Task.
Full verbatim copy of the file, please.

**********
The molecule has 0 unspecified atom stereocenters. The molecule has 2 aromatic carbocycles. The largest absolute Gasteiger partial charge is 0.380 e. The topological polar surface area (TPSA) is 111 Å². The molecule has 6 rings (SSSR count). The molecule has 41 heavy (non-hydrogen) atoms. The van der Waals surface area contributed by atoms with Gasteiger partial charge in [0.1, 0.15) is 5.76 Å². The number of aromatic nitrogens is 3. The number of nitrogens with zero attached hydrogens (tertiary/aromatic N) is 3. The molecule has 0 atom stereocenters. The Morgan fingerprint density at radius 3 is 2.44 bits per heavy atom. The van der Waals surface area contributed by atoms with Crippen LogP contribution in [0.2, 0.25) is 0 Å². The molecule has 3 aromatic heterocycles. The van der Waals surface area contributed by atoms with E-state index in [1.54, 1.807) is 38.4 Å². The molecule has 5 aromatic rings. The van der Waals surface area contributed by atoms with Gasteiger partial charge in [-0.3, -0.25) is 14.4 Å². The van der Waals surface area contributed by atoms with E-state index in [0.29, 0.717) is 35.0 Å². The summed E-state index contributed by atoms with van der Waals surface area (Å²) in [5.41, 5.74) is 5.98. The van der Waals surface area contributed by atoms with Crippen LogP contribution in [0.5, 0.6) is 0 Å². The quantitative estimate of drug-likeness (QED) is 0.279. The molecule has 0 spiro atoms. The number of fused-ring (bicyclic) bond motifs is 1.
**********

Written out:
The molecule has 0 unspecified atom stereocenters. The molecule has 2 aromatic carbocycles. The largest absolute Gasteiger partial charge is 0.380 e. The topological polar surface area (TPSA) is 111 Å². The molecule has 6 rings (SSSR count). The molecule has 41 heavy (non-hydrogen) atoms. The van der Waals surface area contributed by atoms with Gasteiger partial charge in [0.1, 0.15) is 5.76 Å². The number of aromatic nitrogens is 3. The number of nitrogens with zero attached hydrogens (tertiary/aromatic N) is 3. The molecule has 0 atom stereocenters. The Morgan fingerprint density at radius 3 is 2.44 bits per heavy atom. The van der Waals surface area contributed by atoms with Crippen LogP contribution in [0.2, 0.25) is 0 Å². The molecule has 3 aromatic heterocycles. The van der Waals surface area contributed by atoms with E-state index in [1.54, 1.807) is 38.4 Å². The molecule has 5 aromatic rings. The van der Waals surface area contributed by atoms with Gasteiger partial charge in [-0.3, -0.25) is 14.4 Å². The van der Waals surface area contributed by atoms with E-state index in [0.29, 0.717) is 35.0 Å². The summed E-state index contributed by atoms with van der Waals surface area (Å²) in [5.41, 5.74) is 5.98. The van der Waals surface area contributed by atoms with Crippen LogP contribution in [0.5, 0.6) is 0 Å². The quantitative estimate of drug-likeness (QED) is 0.279. The molecule has 0 spiro atoms. The number of fused-ring (bicyclic) bond motifs is 1.